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Series:Review  Bank:Federal Reserve Bank of St. Louis 

Journal Article
How fast is money growing?
AUTHORS: Bowsher, Norman N.
DATE: 1971-06

Journal Article
M1 or M2: which is the better monetary target?
AUTHORS: Batten, Dallas S.; Thornton, Daniel L.
DATE: 1983-06

Journal Article
The current state of U.S. household balance sheets
The Board of Governors of the Federal Reserve System is responsible for two of the most widely used datasets containing information about U.S. household balance sheets: the quarterly macro-level Financial Accounts of the United States (FA, formerly known as the Flow of Funds Accounts) and the triennial microlevel Survey of Consumer Finances (SCF). The FA is very timely, but the data can be used only to describe the household sector as a whole. The SCF provides the micro-level detail needed to capture heterogeneity in household finances, but the data are available only with a long lag. The authors? key contribution in this article is their use of the FA dataset and other macro data sources to ?age? the micro- level SCF data forward through time to generate a representative sample for current-quarter policy analysis. They use this aging approach to compare and contrast pre- and post-recession trends in key indicators, such as net worth, debt-to-income ratios, debt service-to-income ratios, and housing loan-to-value ratios across families grouped by characteristics including income, age, and geography.
AUTHORS: Krimmel, Jacob; Smith, Paul A.; Sabelhaus, John; Moore, Kevin B.
DATE: 2013-09

Journal Article
Outlook for agriculture in 1983
AUTHORS: Belongia, Michael T.
DATE: 1983-02

Journal Article
The Aggregate Implications of Size-Dependent Distortions
This article examines the aggregate implications of size-dependent distortions. These regulations misallocate labor across firms and hence reduce aggregate productivity. The author then considers a case study of labor laws in France, where firms with 50 employees or more face substantially more regulation than firms with fewer than 50. The size distribution of firms is visibly distorted by these regulations: There are many firms with exactly 49 employees. A quantitative model is developed with a payroll tax of 0.15 percent that applies only to firms with more than 50 employees. Removing the regulation while holding total employment constant leads to an increase in output of around 0.3 percent.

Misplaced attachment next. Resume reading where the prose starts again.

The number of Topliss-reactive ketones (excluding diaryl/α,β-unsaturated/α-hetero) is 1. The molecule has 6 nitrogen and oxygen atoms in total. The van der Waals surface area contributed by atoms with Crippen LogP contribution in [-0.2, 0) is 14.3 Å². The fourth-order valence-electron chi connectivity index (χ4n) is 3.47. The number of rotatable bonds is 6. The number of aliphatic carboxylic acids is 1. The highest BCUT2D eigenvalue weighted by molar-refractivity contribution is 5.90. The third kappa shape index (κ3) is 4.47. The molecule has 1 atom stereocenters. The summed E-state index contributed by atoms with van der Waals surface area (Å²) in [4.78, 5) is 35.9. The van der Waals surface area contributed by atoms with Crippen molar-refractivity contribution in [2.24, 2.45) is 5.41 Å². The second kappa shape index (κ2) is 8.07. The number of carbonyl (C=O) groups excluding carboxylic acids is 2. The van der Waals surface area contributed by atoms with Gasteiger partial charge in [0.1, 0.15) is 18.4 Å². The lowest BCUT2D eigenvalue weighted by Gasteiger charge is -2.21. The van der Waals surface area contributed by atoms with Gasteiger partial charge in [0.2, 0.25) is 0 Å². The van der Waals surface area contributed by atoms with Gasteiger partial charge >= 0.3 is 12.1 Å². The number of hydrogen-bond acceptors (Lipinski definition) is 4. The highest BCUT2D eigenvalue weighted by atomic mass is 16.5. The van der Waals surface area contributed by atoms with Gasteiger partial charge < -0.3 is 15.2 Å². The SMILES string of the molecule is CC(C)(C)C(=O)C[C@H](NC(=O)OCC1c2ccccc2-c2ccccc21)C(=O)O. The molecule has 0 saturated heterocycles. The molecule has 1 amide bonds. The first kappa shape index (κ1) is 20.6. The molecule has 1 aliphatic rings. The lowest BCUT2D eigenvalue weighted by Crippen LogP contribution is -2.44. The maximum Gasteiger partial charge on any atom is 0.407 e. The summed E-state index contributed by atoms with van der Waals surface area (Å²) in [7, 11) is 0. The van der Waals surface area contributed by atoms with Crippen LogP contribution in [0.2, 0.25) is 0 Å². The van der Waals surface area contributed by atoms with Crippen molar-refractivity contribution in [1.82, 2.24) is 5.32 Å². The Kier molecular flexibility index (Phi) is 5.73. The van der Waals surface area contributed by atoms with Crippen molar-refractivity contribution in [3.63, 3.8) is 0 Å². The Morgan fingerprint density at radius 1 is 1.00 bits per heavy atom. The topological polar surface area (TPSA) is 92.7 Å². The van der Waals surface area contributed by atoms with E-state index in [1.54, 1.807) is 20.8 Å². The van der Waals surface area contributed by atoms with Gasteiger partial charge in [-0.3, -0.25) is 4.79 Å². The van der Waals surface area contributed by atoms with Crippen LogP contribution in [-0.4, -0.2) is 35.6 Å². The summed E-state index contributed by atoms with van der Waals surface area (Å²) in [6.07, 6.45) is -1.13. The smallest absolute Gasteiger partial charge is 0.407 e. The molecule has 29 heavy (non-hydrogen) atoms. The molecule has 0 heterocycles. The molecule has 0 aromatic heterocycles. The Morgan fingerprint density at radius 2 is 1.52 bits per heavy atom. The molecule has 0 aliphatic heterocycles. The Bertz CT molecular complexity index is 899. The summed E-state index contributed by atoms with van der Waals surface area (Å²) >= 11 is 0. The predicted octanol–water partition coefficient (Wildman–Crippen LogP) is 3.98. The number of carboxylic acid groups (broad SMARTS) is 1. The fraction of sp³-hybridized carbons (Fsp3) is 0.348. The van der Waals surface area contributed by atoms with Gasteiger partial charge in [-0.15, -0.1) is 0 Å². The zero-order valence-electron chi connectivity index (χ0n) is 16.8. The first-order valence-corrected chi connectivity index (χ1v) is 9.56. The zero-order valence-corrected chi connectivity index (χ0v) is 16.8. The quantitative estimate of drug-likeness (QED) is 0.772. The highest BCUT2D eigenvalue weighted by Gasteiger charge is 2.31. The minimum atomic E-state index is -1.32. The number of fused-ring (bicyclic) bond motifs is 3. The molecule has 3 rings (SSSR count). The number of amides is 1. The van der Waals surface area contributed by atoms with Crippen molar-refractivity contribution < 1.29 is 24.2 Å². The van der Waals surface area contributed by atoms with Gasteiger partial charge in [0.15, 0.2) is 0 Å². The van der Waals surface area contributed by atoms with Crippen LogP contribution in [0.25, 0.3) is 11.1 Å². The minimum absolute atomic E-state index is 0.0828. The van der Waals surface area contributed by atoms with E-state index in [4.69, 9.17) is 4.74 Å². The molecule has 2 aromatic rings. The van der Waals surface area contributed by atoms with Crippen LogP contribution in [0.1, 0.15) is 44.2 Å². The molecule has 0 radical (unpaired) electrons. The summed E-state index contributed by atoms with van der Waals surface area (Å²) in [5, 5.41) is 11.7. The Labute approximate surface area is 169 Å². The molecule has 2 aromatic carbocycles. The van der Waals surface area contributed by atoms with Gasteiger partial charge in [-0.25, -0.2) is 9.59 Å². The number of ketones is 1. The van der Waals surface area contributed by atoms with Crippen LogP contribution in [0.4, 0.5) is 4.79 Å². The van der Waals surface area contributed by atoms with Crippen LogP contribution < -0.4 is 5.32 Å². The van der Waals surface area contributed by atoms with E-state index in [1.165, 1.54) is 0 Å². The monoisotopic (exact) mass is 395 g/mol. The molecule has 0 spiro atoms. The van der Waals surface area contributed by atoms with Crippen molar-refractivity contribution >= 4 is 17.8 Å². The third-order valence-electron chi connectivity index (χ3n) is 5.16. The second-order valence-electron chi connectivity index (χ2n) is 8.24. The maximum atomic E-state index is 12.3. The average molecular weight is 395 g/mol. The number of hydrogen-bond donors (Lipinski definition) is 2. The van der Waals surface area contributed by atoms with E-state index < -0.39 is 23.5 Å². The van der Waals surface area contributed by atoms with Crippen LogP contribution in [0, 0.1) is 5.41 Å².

AUTHORS: Roys, Nicolas
DATE: 2018

Journal Article
Chinese Foreign Exchange Reserves, Policy Choices, and the U.S. Economy
China is both a major trading partner of the United States and the largest official holder of U.S. assets in the world. The value of Chinese foreign exchange reserves peaked at just over $4 trillion in June 2014 but has since declined to $3.19 trillion (as of August 2016). This very large decline in foreign exchange reserves is unprecedented, and some analysts have speculated that continued sales of these (mostly U.S.) assets might significantly impact the U.S. and global economies. This article explains the reasons for this large decline in official assets, China?s available policy choices, and how these choices could affect the U.S. economy.
AUTHORS: Neely, Christopher J.
DATE: 2017

Journal Article
The mechanics of a successful exchange rate peg: lessons for emerging markets
To the surprise of many market watchers, Thailand?s exchange rate peg to the dollar collapsed in July 1997, leading to similar rounds of currency devaluations in other East Asian countries. This study seeks to determine whether there were identifiable contrasts in implementation between Thailand?s peg and a perennially successful peg?Austria?s peg to the Deutsche mark?that would have hinted at problems for Thailand prior to July 1997. The comparison suggests that Thailand was not sufficiently vigilant about keeping its inflation rate low in the early 1990s. By 1995, Thailand faced a situation where a tight monetary policy involving high domestic interest rates would not always have created disinflationary pressure, as high interest rates also tended to attract greater capital inflow to Thailand. In this environment, Thailand?s monetary policy became erratic and failed to maintain the exchange rate peg.
AUTHORS: Dueker, Michael J.; Fischer, Andreas M.
DATE: 2001-05

Journal Article
Quick exits of subprime mortgages
All holders of mortgage contracts, regardless of type, have three options: keep their payments current, prepay (usually through refinancing), or default on the loan. The latter two options terminate the loan. The termination rates of subprime mortgages that originated each year from 2001 through 2006 are surprisingly similar: about 20, 50, and 80 percent, respectively, at one, two, and three years after origination. For loans originated when house prices appreciated the most, terminations were dominated by prepayments. For loans originated when the housing market slowed, defaults dominated. The similarity of the loan termination rates for all vintages in the sample suggests that subprime mortgage loans were intended to be "bridge" (i.e., temporary) loans. In addition, between 2001 and 2006, the number of terminated subprime purchase-money loans (loans used to purchase rather than refinance a house) outweighed the estimated number of first-time-homebuyers with subprime mortgages. The effect of the subprime lending on the increase of homeownership in the United States-a potentially positive outcome of subprime mortgages-most likely has been overstated.
AUTHORS: Demyanyk, Yuliya
DATE: 2009-03

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